This version is not peer-reviewed
In situ Groundwater Treatment with Bioelectrochemical Systems (BES): Critical Review and Future Perspectives
: Received: 30 September 2019 / Approved: 2 October 2019 / Online: 2 October 2019 (05:54:54 CEST)
: Received: 14 January 2020 / Approved: 17 January 2020 / Online: 17 January 2020 (11:08:18 CET)
A peer-reviewed article of this Preprint also exists.
Journal reference: Environment International 2020, 137
Groundwater contamination is an ever-growing environmental issue, that has attracted much and undiminished attention for the past half century. Groundwater contamination originates from anthropogenic (e.g. hydrocarbons), natural compounds (e.g. nitrate and arsenic), or both; to tackle these contaminants different technologies have been tested during the years. Recently, bioelectrochemical systems (BESs) have emerged as a potential treatment for groundwater contamination, with in situ applications reported, that showed promising results. Nitrate and hydrocarbons (toluene, phenanthrene, benzene, BTEX and light PAHs) have been successfully removed, due to the interaction of microbial metabolism with poised electrodes, other than physical migration due to the electric field generated in BES. The selection of proper BESs relies on several factors and problems such as complexity of the groundwater, scale-up and energy requirements that need to be taken into account. Modelling efforts could help predict case scenarios and choose an ideal design and approach to solve these issues. In this review, we critically analyze in situ BES applications for groundwater remediation, focusing in particular on the different setups proposed, and we identify and discuss the existing research gaps in the field.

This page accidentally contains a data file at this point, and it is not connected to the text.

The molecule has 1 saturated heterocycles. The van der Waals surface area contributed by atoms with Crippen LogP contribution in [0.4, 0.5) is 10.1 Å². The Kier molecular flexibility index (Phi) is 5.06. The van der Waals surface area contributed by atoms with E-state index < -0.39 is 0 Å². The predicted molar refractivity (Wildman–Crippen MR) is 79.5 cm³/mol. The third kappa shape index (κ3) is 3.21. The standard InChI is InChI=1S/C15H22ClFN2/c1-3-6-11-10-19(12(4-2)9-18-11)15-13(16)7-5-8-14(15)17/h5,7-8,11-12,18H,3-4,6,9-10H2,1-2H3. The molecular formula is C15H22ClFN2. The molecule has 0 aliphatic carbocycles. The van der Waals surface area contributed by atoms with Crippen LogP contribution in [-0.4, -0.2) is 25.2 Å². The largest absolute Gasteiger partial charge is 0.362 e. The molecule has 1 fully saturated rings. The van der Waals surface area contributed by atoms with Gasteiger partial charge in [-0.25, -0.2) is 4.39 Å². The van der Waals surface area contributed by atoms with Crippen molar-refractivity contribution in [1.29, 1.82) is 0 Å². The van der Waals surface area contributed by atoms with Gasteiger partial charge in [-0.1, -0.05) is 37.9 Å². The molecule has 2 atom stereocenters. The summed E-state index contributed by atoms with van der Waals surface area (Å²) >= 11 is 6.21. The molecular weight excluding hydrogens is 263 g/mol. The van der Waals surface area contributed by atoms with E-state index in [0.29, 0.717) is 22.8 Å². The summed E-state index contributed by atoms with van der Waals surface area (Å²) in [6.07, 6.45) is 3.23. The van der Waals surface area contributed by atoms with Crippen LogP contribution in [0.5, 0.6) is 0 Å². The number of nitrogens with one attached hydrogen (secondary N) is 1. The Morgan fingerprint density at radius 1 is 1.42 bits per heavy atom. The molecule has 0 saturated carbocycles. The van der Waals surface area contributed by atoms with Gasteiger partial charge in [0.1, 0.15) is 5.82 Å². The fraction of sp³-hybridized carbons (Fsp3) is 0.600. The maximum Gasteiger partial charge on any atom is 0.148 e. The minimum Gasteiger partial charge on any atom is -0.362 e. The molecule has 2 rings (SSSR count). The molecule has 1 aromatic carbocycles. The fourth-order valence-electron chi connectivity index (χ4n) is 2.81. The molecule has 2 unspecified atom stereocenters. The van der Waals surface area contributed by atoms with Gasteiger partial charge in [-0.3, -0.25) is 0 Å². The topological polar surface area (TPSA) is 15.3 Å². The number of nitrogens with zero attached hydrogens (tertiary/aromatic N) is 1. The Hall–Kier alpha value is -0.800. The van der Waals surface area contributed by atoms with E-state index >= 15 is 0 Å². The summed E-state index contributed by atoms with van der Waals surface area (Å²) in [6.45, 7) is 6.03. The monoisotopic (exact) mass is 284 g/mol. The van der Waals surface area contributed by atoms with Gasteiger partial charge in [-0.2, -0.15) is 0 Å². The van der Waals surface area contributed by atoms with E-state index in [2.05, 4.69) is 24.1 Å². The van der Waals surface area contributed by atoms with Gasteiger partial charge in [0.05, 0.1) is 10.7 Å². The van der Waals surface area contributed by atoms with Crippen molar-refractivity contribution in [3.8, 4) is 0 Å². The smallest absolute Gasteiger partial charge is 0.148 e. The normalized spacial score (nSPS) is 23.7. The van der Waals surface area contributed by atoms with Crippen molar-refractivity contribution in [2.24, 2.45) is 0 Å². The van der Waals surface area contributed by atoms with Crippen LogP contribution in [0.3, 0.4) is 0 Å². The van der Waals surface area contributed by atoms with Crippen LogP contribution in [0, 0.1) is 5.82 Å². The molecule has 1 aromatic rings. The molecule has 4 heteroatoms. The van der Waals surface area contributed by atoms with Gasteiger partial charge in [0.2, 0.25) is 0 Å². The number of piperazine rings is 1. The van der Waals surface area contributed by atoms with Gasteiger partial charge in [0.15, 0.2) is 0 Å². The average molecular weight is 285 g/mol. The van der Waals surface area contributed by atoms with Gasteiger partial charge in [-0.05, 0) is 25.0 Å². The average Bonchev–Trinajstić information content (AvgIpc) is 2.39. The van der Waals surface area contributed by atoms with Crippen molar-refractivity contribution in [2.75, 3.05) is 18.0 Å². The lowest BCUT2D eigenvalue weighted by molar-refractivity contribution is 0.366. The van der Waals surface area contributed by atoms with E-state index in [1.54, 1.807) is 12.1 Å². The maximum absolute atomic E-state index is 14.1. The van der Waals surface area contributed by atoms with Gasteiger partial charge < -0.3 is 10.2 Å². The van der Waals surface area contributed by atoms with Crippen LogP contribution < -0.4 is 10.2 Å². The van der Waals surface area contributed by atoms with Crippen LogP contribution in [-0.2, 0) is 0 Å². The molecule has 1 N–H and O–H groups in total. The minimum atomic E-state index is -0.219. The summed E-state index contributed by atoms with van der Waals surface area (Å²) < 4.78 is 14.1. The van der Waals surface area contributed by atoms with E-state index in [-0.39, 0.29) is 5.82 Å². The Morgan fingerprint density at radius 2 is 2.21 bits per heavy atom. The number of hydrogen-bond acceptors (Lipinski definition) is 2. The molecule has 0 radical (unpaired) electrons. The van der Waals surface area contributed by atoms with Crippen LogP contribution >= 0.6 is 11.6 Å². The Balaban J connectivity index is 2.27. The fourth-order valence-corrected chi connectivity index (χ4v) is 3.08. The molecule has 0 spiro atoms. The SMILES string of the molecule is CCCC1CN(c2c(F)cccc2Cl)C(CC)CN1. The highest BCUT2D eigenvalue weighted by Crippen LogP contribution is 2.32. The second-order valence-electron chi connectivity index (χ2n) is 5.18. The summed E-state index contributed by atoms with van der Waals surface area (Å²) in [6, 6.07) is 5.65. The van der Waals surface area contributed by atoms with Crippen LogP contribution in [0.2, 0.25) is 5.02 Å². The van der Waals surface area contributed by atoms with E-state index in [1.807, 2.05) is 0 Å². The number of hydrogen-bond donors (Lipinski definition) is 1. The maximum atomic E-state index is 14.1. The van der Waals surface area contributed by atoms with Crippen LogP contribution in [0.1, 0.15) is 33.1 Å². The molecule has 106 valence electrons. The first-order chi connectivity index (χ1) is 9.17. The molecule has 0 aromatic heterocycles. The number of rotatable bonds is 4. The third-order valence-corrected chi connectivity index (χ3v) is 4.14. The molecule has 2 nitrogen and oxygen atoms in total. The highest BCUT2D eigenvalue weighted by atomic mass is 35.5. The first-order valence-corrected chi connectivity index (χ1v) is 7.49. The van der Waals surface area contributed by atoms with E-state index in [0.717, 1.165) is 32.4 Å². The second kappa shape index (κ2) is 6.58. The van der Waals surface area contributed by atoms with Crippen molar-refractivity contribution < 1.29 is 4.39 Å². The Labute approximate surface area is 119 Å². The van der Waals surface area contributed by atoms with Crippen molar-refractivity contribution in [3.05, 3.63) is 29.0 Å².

bioelectrochemical systems; groundwater remediation; bioelectroremediation; denitrification; in situ treatment
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